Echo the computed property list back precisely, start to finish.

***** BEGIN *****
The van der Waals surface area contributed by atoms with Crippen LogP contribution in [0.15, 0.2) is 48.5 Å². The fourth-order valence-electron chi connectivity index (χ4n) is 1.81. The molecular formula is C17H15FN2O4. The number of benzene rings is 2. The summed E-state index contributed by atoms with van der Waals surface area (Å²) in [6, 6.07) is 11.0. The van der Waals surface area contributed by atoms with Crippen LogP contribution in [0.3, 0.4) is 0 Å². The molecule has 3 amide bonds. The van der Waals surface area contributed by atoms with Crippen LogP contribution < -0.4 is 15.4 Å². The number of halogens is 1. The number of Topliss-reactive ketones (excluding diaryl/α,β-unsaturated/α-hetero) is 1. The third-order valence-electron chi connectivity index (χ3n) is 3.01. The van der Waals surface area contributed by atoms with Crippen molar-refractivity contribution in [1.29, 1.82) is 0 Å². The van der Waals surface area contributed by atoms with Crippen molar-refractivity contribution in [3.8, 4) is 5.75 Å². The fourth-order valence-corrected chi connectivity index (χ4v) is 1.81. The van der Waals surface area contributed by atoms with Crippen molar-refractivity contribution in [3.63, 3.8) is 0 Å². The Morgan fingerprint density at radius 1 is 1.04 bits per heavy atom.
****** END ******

The van der Waals surface area contributed by atoms with Crippen LogP contribution in [0.15, 0.2) is 48.5 Å². The fourth-order valence-electron chi connectivity index (χ4n) is 1.81. The molecular formula is C17H15FN2O4. The number of benzene rings is 2. The summed E-state index contributed by atoms with van der Waals surface area (Å²) in [6, 6.07) is 11.0. The van der Waals surface area contributed by atoms with Crippen LogP contribution in [0.3, 0.4) is 0 Å². The molecule has 3 amide bonds. The van der Waals surface area contributed by atoms with Crippen LogP contribution < -0.4 is 15.4 Å². The number of halogens is 1. The number of Topliss-reactive ketones (excluding diaryl/α,β-unsaturated/α-hetero) is 1. The third-order valence-electron chi connectivity index (χ3n) is 3.01. The van der Waals surface area contributed by atoms with Crippen molar-refractivity contribution in [1.29, 1.82) is 0 Å². The van der Waals surface area contributed by atoms with Crippen molar-refractivity contribution in [3.8, 4) is 5.75 Å². The fourth-order valence-corrected chi connectivity index (χ4v) is 1.81. The van der Waals surface area contributed by atoms with Crippen molar-refractivity contribution in [3.63, 3.8) is 0 Å². The Morgan fingerprint density at radius 1 is 1.04 bits per heavy atom.